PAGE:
In the second part of the study, the team collapsed those five variables into a single variable: “respect.” They identified the utterances that students rated as highly respectful and used a computer program to scan transcripts of traffic stops (a total of nearly 500,000 words) for those high-respect words. This second, much larger data set yielded similar results: As a whole, Oakland officers were respectful to the drivers they stopped, but significantly less so with black drivers. (Shortform note: In a podcast interview, Eberhardt specified that Oakland officers were more likely to use the titles “sir” and “ma’am” for white drivers and more likely to address black drivers as “bro” or “dude.”)
Both black and white police officers show this “respect deficit” regardless of the driver’s age, gender, or criminal record. The severity of the offense doesn’t matter—officers are more respectful to white people driving recklessly than to black people with expired tags. The difference is so significant that a computer algorithm can correctly identify the race of the driver based solely on the words the officer uses during the stop.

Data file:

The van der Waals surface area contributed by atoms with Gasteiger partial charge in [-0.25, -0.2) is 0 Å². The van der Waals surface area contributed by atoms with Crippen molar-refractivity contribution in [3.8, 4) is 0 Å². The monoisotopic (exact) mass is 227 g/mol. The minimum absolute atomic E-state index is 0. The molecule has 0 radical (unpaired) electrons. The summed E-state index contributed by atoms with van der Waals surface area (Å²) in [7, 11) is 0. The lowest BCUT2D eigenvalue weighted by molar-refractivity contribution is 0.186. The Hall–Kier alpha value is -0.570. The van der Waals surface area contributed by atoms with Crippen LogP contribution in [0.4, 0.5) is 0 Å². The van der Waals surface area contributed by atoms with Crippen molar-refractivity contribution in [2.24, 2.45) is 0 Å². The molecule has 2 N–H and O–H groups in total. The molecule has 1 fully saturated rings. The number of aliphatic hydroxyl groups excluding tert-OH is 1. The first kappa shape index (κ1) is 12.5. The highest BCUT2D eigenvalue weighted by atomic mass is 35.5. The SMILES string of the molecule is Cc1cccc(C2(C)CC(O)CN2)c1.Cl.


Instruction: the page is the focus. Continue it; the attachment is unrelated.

|The Respect Deficit Puts Officers at Risk|
According to some police trainers, the respect deficit that officers exhibit toward black drivers could put their own safety at risk. This happens for two reasons. First, when officers act disrespectfully towards a civilian during a police stop, they risk giving that person a low opinion of police officers as a whole—if that person is stopped again in the future, they’re less likely to comply with officers’ requests, which could escalate the situation and put the officers’ safety at risk.
Second, disrespectful language is often a sign that an officer is viewing a civilian as less than human. In that case, the officer is more likely to underestimate the harm that person is capable of doing and might let their guard down too quickly. If the situation escalates from there, the officer will be less prepared to respond because they won’t see it coming.
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Like what you just read? Read the rest of the world's best book summary and analysis of Jennifer L. Eberhardt's "Biased" at Shortform .
Here's what you'll find in our full Biased summary :
- How implicit bias forms in the brain
- Whether or not bias training actually works
- Why there has been a sudden resurgence in white nationalism